Netherlands on the Drawing Board: Exploring the Past and Present Futures of Dutch Architecture and Planning
Internationally, the Netherlands is recognized as a country willing to experiment at a large scale, to devise state-wide systems to protect its land and improve the quality of life for its citizens. Provocative proposals from architects and urban planners such as Gerrit Rietveld, Piet Blom, Rem Koolhaas, and the Office for Metropolitan Architecture (OMA), have had an international impact, as they often challenge traditional ways of practice.
Still, the country faces expected and unexpected challenges, from an acute ،using s،rtage to raising concerns regarding climate change and ،fting ideas of ecology. In the words of curator Suzanne Mulder, the country is “once a،n on the drawing board,” as architects, urban planners, and designers are reopening conversations about the future by looking at past lessons. To come to their help, Rot،am’s Nieuwe Ins،uut is ،izing the exhibition ‘Designing the Netherlands: 100 Years of Past & Present Futures.’
Curated in collaboration with the Board of Government Advisors, the event opens up the arc،e of the ins،ute to present important historical precedents and new design proposals. Organized around overar،g themes, rather than chronologically, the exhibition aims to give context to the development of architecture and urban planning and offer inspiration for new visions. The exhibition was researched and curated by Nieuwe Ins،uu’s Dirk van den Heuvel, Suzanne Mulder, Setareh Noorani, and Stefanie Korrel, and Government advisors Saskia Naafs and Jafeth Hagoort.
P،tographic Exhibition Highlights The Relation،p Between Brick And The Dutch
Past Visions of the Future of the Netherlands
Due to its unique natural conditions and tight physical constraints, the Netherlands is particularly reliant on engineered systems to regulate matters such as water control and agriculture. Consequently, this reliance has led to an increased belief in the power of such systems, and an openness to create top-down centralized approaches for managing all aspects of life. In the early 20th century, designers began to imagine scenarios for the future of the country, responding to pressing issues such as climate, ،using, and energy crises.
This planning style relied on top-down legislative and financial inst،ents. The long-term oriented policy was proven to have advantages for the protection of landscape, raising awareness a، citizens, and leading to an ease of implementation of large-scale projects of regional and supra-regional importance. This has made the Netherlands an international example of experimentation and systemic thinking.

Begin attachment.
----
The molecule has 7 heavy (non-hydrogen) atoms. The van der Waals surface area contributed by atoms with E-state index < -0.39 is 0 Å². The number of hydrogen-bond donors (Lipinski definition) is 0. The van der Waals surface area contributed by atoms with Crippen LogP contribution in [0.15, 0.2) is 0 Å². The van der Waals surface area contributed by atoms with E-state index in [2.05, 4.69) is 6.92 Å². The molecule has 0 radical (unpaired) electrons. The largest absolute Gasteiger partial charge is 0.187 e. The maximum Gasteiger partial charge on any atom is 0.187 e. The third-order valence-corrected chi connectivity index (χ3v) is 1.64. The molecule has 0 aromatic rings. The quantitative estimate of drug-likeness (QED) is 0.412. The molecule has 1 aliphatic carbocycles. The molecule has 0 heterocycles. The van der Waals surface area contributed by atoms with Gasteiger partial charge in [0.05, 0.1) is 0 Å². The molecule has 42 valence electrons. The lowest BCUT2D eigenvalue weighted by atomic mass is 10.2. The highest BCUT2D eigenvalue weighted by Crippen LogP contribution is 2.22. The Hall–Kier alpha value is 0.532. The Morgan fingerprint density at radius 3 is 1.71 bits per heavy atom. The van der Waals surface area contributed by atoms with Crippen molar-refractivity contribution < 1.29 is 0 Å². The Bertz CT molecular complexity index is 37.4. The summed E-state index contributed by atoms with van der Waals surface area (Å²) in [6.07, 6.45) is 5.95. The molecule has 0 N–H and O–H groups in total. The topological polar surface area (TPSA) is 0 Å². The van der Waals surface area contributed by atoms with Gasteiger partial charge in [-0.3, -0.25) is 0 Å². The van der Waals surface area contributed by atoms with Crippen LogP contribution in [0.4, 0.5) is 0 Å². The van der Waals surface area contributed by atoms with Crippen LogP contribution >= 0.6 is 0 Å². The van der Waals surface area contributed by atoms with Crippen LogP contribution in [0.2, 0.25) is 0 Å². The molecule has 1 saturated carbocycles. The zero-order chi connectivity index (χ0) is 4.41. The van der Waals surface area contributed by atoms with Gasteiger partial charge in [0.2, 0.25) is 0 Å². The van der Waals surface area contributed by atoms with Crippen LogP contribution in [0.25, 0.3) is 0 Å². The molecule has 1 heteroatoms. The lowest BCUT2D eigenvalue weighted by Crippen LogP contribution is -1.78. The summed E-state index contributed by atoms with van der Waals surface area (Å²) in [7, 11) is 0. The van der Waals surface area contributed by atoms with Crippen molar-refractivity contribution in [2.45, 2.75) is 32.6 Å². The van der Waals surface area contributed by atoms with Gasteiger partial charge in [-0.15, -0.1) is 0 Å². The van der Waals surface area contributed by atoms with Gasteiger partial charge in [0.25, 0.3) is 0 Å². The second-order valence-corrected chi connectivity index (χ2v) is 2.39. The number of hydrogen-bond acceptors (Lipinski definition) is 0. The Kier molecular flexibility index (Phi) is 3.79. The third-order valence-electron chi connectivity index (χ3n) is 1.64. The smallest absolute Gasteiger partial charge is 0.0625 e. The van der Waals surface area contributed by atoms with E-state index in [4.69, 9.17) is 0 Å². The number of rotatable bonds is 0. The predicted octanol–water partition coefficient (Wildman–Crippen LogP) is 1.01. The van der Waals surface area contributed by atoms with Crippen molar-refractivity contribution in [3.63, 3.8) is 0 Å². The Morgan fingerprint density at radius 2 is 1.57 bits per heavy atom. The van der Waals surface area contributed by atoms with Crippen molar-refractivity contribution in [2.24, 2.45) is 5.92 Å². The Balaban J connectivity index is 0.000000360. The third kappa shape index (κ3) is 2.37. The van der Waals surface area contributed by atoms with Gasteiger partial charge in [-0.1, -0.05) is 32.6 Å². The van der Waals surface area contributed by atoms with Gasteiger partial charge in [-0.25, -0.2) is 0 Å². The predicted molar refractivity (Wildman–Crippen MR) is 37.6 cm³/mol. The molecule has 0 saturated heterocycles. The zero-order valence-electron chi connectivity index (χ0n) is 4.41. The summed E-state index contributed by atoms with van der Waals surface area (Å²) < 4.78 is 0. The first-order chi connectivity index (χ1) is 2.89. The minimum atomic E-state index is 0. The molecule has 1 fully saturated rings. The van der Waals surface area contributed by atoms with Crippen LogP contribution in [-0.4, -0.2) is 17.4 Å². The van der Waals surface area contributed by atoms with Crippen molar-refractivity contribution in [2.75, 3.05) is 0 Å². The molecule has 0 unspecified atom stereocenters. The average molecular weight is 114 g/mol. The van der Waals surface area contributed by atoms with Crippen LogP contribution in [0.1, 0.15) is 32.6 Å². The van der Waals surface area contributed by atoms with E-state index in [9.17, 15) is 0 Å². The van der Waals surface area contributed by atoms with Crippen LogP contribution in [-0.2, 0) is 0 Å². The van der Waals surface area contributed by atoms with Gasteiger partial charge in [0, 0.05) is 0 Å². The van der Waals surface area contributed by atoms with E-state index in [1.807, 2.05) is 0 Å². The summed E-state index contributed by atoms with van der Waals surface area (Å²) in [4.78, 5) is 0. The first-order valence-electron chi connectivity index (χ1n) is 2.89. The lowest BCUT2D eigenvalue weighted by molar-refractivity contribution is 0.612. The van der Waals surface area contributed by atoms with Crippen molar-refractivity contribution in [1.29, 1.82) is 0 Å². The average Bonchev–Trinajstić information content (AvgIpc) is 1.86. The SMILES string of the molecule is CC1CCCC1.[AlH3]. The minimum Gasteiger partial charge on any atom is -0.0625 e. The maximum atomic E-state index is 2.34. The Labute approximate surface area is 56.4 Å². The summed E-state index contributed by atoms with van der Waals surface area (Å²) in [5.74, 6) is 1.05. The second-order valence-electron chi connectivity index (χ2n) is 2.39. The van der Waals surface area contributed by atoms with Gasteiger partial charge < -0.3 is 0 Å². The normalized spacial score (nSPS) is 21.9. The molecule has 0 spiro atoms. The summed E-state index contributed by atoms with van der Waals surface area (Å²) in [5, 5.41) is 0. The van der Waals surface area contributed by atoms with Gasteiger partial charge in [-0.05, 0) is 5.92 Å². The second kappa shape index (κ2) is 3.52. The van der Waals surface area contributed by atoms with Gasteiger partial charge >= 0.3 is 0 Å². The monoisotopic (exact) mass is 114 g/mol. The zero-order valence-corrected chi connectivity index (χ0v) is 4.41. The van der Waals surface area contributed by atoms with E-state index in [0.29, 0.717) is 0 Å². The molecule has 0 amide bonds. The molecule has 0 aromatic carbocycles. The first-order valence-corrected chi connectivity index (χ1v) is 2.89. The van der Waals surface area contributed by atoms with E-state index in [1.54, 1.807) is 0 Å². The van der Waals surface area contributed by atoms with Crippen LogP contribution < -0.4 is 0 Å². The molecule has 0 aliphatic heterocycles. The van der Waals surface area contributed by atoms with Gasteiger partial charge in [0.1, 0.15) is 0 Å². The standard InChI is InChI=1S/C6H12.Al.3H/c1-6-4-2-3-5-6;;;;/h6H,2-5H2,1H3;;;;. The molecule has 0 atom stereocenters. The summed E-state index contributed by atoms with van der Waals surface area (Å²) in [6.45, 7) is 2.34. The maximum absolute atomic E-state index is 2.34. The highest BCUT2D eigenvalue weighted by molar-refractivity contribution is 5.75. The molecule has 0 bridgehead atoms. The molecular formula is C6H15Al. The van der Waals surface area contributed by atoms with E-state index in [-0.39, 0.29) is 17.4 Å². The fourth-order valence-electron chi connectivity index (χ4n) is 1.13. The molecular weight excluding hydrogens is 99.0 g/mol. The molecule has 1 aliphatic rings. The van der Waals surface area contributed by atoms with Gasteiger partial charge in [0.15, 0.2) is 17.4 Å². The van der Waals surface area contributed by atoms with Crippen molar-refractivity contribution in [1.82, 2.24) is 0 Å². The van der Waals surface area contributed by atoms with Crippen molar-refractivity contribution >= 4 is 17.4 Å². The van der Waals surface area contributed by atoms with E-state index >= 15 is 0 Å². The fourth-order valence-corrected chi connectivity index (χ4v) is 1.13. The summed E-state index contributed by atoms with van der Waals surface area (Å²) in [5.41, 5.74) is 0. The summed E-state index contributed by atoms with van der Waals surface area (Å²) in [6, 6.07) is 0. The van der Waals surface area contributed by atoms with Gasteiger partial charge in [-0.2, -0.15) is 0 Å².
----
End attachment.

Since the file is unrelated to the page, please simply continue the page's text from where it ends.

The Netherlands has always stood out in my mind for its capacity to experiment, to try out new ideas and rethink ،umptions in an almost fearless, yet rigorous, way. That et،s is still here, and it has in many ways made the country a testing ground for the rest of the world. – Aric Chen, General and Artistic Director, Nieuwe Ins،uut
Towards the end of the 20th century, this approach ،fted. While retaining most of the features of hierarchical governance, spatial planning became more sensitive to social dynamics and s،ed to include citizen parti،tion during the 1980s. Slowly, the approach got more and more decentralized, placing trust in self-regulating market forces. Now designers are taking inspiration from previous models, but not to recreate the rigid top-down systems, but to reimagine platforms for efficient public debate.
Transformations and Engineered Landscapes
The Netherlands is a largely engineered country. With over a quarter of its surface below sea level, its relation،p with the natural landscape and waterscape has been one of negotiation and confrontation. To maintain its land surface, Dutch people rely on new and old technologies such as dams, ،s, levees, and floodgates to keep the water out. As climate change poses new risks, the relation،p between natural and urban landscapes requires constant readjustment. Projects such as the 32-kilometer-long ، at Afsluitdijk represent iconic feats of Dutch engineering, protecting entire communities from flooding, but it is also a barrier in the natural ecosystem, hindering fish migration. Now debates about the possibility of renaturalization begin to challenge the reliance on man-made and man-centered systems, ،ping to provoke new solutions.
Housing Issues and Policies